© Robert Altman
Exhibition preview - The Sixties: Photographs by Robert Altman, at the Idea Generation Gallery until August 29 2008. 11 Chance Street, London E2, 020 7749 6851. Admission: Free.
This summer London’s Idea Generation Gallery is taking a trip down memory lane with an exhibition that promises to transport you back to the heyday of the hippy movement.
The Sixties - the first UK exhibition from Robert Altman, chief staff photographer of Rolling Stone in the late sixties and early seventies, is showing at Idea Generation Gallery until August 29 2008.
Free the Presidio 27 Demonstration, San Francisco, CA, March 1969. © Robert Altman
Visitors will be able to feast their eyes on an array of naked love-ins, anti-war sit-ins, psychedelic be-ins and politicised happenings whilst meditating upon the spirit, body and soul of the hippy generation.
For those who were the embodiment of Paul Krassner of the Jefferson Airplane’s maxim: “if you remember the 'sixties you weren’t there,” these surprisingly vivid pictures will offer a timely reminder. For the rest of us they are a fascinating glimpse into an era that genuinely tried to turn on, tune in and drop out.
“For me, the 'sixties is the time of Sgt Pepper, Woodstock, the Summer of Love, be-ins, anti-war protests, and everything else in between,” comments Altman. “Part of the magic of the 'sixties was that we knew there were thousands and thousands, perhaps millions of us, spread beyond the United States and all across the world,”
Dance! Hippie Hill, Golden Gate Park, San Francisco, CA, 1967. © Robert Altman
“I absolutely knew that this was something different and something very special," he adds. "Those days were unlike any our generation had even heard of before, much less experienced. You might say we lit the fuse to the roaring twentieth century.”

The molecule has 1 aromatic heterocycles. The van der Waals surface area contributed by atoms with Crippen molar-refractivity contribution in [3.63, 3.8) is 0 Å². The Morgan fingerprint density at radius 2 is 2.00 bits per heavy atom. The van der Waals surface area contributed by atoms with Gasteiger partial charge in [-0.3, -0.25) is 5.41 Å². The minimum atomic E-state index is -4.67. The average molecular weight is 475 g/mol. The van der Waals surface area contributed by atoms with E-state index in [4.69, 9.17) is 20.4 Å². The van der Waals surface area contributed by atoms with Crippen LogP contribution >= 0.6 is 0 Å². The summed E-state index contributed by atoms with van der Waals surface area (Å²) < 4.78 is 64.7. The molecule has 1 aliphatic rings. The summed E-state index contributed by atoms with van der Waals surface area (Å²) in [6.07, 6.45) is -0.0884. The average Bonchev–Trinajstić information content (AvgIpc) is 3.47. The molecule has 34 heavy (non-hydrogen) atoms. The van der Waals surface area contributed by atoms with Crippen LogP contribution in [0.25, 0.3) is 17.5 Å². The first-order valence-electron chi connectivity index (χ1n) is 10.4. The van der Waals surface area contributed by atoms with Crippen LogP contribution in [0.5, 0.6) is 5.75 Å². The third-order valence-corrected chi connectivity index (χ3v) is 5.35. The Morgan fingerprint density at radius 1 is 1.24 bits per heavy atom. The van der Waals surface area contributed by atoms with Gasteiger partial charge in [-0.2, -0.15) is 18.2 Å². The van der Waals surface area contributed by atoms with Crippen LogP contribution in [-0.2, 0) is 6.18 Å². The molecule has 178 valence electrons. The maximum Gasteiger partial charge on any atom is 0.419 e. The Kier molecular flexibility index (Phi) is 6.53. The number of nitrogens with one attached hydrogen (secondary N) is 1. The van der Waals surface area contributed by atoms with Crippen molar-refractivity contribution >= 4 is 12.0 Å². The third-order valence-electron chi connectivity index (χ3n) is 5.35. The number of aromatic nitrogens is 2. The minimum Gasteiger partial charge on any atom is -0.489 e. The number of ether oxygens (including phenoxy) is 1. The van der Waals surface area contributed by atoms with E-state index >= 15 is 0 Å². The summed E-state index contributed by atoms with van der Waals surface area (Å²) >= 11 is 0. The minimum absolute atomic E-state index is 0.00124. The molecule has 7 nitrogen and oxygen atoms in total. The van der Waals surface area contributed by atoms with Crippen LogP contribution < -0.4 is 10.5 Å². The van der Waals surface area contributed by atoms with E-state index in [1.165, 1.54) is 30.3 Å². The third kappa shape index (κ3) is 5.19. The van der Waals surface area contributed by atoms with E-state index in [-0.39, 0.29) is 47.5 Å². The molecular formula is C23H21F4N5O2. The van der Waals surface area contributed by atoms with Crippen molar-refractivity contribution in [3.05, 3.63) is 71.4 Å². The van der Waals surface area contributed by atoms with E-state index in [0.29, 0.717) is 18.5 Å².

The exhibition brings together 60 of the most powerful images from Altman’s extensive portfolio. As one of the lead Rolling Stone photographers in the magazine’s heyday, his candid shots capture the luminaries of every sphere of influence – from politics and music through to the everyday revolutionaries and children of free love.
It makes for an entertaining photographic journey through the historic moments of political, social and cultural revolution that have come to define ‘The Sixties’.
Anti-War Moratorium, 1969. © Robert Altman
There are anti-war demos, hippies dancing at Golden Gate Park, flower children cavorting naked and photographs of the key movers and shakers of the period including Dennis Hopper, Ken Kesey, Bobby Seale and Carlos Santana.
The ultimate visual narrative to an era when the contradictory forces and emotions of nascent hippy idealism and free love ran parallel to revolution, radicalism and civil unrest, Altman’s photos are underscored by an unerring optimism, and a belief - born out of frustration at the status quo - that the government, and The Man, was due for change.
For the hippy movement change was both necessary and within their grasp – and Altman takes us on a journey through his 'sixties.
© Robert Altman
"Having grown up in a what was, by contrast, a very grey, cold and damp Britain during the seventies and eighties, the idea of late sixties California has always had an almost mythical, dreamy quality – driven, no doubt by the power of Hollywood on an impressionable young mind,” says Hector Proud, managing director of Idea Generation Gallery.
“Robert’s images, though, are very much a first person narrative. Of course, he’s a sympathetic observer – he’s photographing his own – but this is nevertheless a true portrayal of his age.”
“The passion for what he was shooting is wonderfully clear, but there’s more to it than that. It’s almost as if he’s distilled the essence of the era – you get a real sense of the drama, excitement, hope, anger, idealism of the time. It makes for some iconic images.”
Whether getting us a front row seat at some of the best gigs (including many iconic Rolling Stone front covers), rallying us to march alongside the protesters or letting it all hang out with the flower children indulging in some free-love, Altman’s Sixties is the one we all wish we had lived through.